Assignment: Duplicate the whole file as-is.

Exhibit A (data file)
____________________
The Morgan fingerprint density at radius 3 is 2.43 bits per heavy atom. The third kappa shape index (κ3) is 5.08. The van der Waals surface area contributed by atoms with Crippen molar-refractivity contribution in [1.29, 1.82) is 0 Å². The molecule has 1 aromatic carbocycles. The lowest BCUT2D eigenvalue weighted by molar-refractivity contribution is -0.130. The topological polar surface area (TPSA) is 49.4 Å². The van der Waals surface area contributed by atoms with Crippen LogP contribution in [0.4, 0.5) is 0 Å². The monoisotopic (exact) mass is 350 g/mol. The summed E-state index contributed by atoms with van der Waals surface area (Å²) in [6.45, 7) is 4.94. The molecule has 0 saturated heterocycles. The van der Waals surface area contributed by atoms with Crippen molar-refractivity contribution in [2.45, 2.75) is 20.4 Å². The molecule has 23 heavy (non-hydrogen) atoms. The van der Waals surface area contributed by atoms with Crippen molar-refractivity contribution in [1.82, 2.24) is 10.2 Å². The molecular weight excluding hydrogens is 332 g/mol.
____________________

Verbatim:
The Morgan fingerprint density at radius 3 is 2.43 bits per heavy atom. The third kappa shape index (κ3) is 5.08. The van der Waals surface area contributed by atoms with Crippen molar-refractivity contribution in [1.29, 1.82) is 0 Å². The molecule has 1 aromatic carbocycles. The lowest BCUT2D eigenvalue weighted by molar-refractivity contribution is -0.130. The topological polar surface area (TPSA) is 49.4 Å². The van der Waals surface area contributed by atoms with Crippen LogP contribution in [0.4, 0.5) is 0 Å². The monoisotopic (exact) mass is 350 g/mol. The summed E-state index contributed by atoms with van der Waals surface area (Å²) in [6.45, 7) is 4.94. The molecule has 0 saturated heterocycles. The van der Waals surface area contributed by atoms with Crippen molar-refractivity contribution in [2.45, 2.75) is 20.4 Å². The molecule has 23 heavy (non-hydrogen) atoms. The van der Waals surface area contributed by atoms with Crippen molar-refractivity contribution in [1.82, 2.24) is 10.2 Å². The molecular weight excluding hydrogens is 332 g/mol.